Mon – Thur: 9AM to 9PM | Fri – Sat: 9AM to 5PM | Sun: 1PM to 5PM
4613 N Oketo Ave, Harwood Heights, IL 60706 | 708-867-7828
Mon – Thur: 9AM to 9PM
Fri – Sat: 9AM to 5PM
Sun: 1PM to 5PM
4613 N Oketo Ave
Harwood Heights, IL 60706
708-867-7828

4613 N Oketo Ave, Harwood Heights, IL 60706 708-867-7828

Mon – Thur: 9AM to 9PM | Fri – Sat: 9AM to 5PM | Sun: 1PM to 5PM

March Read with Jenna Book Picks

In honor of the five-year anniversary of her book club, Jenna Bush Hagar chose two books for her March selections: The Great Divide by Cristina Henriquez and The House on Mango Street by Sandra Cisneros.

The Great Divide by Cristina Henriquez

It is said that the canal will be the greatest feat of engineering in history. But first, it must be built. For Francisco, a local fisherman who resents the foreign powers clamoring for a slice of his country, nothing is more upsetting than the decision of his son, Omar, to work as a digger in the excavation zone. But for Omar, whose upbringing was quiet and lonely, this job offers a chance to finally find connection.

Ada Bunting is a bold sixteen-year-old from Barbados who arrives in Panama as a stowaway alongside thousands of other West Indians seeking work. Alone and with no resources, she is determined to find a job that will earn enough money for her ailing sister’s surgery. When she sees a young man—Omar—who has collapsed after a grueling shift, she is the only one who rushes to his aid.

John Oswald has dedicated his life to scientific research and has journeyed to Panama in single-minded pursuit of one goal: eliminating malaria. But now, his wife, Marian, has fallen ill herself, and when he witnesses Ada’s bravery and compassion, he hires her on the spot as a caregiver. This fateful decision sets in motion a sweeping tale of ambition, loyalty, and sacrifice.

The House on Mango Street by Sandra Cisneros

The House on Mango Street is one of the most cherished novels of the last fifty years. Readers from all walks of life have fallen for the voice of Esperanza Cordero, growing up in Chicago and inventing for herself who and what she will become. “In English my name means hope,” she says. “In Spanish it means too many letters. It means sadness, it means waiting.”

Told in a series of vignettes—sometimes heartbreaking, sometimes joyous—Cisneros’s masterpiece is a classic story of childhood and self-discovery and one of the greatest neighborhood novels of all time. Like Sinclair Lewis’s Main Street or Toni Morrison’s Sula, it makes a world through people and their voices, and it does so in language that is poetic and direct. This gorgeous coming-of-age novel is a celebration of the power of telling one’s story and of being proud of where you’re from.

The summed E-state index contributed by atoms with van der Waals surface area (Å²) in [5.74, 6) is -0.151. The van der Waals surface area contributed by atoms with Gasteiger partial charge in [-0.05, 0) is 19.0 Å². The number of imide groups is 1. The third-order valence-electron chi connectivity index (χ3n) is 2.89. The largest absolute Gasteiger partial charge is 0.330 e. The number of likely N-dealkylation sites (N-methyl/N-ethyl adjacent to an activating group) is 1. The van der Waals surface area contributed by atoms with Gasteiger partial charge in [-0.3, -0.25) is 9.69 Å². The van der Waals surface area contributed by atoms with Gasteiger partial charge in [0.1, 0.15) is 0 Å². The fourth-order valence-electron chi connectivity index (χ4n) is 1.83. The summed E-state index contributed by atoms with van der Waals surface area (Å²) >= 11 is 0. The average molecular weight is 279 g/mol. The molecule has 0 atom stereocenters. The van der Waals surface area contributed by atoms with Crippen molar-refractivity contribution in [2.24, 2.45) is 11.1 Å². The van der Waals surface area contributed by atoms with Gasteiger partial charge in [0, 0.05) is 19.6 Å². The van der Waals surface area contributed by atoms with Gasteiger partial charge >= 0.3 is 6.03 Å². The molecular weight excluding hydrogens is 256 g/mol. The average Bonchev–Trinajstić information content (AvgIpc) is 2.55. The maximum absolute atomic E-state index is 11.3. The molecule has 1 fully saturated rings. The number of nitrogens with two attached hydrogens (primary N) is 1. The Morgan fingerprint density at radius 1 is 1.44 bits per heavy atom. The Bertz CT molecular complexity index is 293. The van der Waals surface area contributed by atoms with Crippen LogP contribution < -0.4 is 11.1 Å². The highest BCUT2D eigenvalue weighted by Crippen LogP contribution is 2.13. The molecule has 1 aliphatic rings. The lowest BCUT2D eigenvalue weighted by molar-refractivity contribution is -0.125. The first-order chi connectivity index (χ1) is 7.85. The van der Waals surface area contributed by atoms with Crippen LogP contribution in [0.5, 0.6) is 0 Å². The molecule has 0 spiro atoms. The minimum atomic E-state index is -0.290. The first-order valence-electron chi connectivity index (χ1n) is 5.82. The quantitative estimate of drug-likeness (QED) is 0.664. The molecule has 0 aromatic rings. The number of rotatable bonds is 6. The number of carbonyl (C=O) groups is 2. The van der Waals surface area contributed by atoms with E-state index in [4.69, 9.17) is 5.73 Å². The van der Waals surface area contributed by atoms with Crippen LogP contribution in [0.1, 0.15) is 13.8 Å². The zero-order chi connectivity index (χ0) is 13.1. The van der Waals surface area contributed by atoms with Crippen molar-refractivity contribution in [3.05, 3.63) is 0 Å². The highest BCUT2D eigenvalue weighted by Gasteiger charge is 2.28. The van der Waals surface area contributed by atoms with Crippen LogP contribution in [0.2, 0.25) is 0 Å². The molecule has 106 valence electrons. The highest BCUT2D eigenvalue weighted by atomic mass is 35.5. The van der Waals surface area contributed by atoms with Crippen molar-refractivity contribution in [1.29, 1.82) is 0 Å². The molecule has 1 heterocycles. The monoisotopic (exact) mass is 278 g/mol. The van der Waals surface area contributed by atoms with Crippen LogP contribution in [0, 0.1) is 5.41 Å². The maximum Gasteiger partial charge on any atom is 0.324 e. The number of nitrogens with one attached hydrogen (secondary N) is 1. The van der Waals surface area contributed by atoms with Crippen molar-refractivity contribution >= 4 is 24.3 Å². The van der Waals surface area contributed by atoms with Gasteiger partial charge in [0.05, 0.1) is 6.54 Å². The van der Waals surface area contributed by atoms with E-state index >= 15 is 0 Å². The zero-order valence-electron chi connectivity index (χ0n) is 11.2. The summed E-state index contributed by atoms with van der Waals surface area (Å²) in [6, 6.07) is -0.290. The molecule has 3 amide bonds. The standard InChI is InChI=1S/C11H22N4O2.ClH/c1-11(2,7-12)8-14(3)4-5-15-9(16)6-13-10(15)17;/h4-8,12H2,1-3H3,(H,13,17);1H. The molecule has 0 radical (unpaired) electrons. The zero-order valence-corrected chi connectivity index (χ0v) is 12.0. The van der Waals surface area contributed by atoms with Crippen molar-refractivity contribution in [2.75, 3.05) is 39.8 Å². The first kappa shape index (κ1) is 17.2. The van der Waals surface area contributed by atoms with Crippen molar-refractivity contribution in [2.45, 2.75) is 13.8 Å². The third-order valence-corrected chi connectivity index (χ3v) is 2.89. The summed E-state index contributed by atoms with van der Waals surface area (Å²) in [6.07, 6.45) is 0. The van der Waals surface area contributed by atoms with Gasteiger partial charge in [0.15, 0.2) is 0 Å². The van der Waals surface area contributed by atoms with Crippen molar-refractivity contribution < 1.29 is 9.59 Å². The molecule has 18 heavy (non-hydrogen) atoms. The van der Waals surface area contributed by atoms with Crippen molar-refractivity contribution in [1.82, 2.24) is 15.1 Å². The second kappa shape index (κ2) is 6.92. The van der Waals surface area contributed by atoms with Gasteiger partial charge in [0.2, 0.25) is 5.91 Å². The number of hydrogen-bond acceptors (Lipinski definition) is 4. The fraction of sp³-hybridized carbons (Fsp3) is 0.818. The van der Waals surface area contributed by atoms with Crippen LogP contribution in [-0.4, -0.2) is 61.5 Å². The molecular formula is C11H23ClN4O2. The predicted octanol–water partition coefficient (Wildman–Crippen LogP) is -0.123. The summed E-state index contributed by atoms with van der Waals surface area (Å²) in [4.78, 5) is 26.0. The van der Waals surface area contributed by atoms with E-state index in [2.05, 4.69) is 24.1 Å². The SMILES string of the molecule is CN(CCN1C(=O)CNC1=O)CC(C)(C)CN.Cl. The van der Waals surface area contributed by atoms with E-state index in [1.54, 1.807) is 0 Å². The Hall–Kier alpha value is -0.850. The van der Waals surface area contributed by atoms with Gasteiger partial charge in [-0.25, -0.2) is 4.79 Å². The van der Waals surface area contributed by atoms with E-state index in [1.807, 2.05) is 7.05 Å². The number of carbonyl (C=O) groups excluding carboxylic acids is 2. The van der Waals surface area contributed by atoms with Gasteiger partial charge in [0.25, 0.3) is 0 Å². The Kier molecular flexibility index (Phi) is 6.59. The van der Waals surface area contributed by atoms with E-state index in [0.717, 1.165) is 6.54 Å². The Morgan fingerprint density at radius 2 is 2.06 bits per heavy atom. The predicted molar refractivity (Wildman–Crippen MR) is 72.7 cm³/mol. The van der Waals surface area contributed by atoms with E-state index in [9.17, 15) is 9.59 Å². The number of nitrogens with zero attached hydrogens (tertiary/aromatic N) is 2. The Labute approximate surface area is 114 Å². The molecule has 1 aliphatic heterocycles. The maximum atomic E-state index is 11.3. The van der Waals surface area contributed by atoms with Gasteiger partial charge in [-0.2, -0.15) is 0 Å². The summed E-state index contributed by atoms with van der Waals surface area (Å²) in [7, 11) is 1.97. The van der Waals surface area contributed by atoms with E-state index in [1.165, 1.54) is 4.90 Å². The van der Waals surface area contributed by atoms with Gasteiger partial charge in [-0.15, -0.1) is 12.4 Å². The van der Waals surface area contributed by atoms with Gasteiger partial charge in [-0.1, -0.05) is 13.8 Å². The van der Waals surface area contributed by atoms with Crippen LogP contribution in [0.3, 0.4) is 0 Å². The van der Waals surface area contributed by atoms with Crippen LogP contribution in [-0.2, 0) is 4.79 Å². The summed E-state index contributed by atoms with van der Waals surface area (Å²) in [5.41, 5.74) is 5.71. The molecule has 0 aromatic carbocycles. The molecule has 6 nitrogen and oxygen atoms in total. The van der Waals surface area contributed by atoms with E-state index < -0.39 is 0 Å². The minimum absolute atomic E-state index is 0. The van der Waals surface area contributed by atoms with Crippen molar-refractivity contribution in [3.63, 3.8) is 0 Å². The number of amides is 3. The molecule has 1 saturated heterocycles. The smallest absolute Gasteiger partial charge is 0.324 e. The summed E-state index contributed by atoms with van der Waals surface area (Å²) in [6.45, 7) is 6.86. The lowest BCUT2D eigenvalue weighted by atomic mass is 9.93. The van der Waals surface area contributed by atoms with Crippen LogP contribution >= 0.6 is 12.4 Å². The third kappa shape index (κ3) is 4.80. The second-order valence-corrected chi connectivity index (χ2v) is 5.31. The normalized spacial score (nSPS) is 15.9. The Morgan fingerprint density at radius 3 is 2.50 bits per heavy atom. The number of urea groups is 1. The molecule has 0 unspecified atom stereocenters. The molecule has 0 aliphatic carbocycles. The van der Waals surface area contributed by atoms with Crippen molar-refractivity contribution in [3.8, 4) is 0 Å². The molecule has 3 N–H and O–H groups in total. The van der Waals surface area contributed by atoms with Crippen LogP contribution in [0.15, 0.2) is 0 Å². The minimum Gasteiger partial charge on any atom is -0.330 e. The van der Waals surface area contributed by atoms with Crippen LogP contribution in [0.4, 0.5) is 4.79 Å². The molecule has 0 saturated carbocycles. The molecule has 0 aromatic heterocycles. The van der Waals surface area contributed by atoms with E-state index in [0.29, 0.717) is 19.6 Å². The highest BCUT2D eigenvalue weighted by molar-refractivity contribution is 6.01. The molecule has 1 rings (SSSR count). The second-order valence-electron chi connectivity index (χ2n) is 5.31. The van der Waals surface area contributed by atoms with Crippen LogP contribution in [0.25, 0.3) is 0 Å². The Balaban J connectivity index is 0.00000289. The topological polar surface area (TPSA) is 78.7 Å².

Categories: Adults and Blog.

March Read with Jenna Book Picks

In honor of the five-year anniversary of her book club, Jenna Bush Hagar chose two books for her March selections: The Great Divide by Cristina Henriquez and The House on Mango Street by Sandra Cisneros.

The Great Divide by Cristina Henriquez

It is said that the canal will be the greatest feat of engineering in history. But first, it must be built. For Francisco, a local fisherman who resents the foreign powers clamoring for a slice of his country, nothing is more upsetting than the decision of his son, Omar, to work as a digger in the excavation zone. But for Omar, whose upbringing was quiet and lonely, this job offers a chance to finally find connection.

Ada Bunting is a bold sixteen-year-old from Barbados who arrives in Panama as a stowaway alongside thousands of other West Indians seeking work. Alone and with no resources, she is determined to find a job that will earn enough money for her ailing sister’s surgery. When she sees a young man—Omar—who has collapsed after a grueling shift, she is the only one who rushes to his aid.

John Oswald has dedicated his life to scientific research and has journeyed to Panama in single-minded pursuit of one goal: eliminating malaria. But now, his wife, Marian, has fallen ill herself, and when he witnesses Ada’s bravery and compassion, he hires her on the spot as a caregiver. This fateful decision sets in motion a sweeping tale of ambition, loyalty, and sacrifice.

The House on Mango Street by Sandra Cisneros

The House on Mango Street is one of the most cherished novels of the last fifty years. Readers from all walks of life have fallen for the voice of Esperanza Cordero, growing up in Chicago and inventing for herself who and what she will become. “In English my name means hope,” she says. “In Spanish it means too many letters. It means sadness, it means waiting.”

Told in a series of vignettes—sometimes heartbreaking, sometimes joyous—Cisneros’s masterpiece is a classic story of childhood and self-discovery and one of the greatest neighborhood novels of all time. Like Sinclair Lewis’s Main Street or Toni Morrison’s Sula, it makes a world through people and their voices, and it does so in language that is poetic and direct. This gorgeous coming-of-age novel is a celebration of the power of telling one’s story and of being proud of where you’re from. 

Categories: Adults and Blog.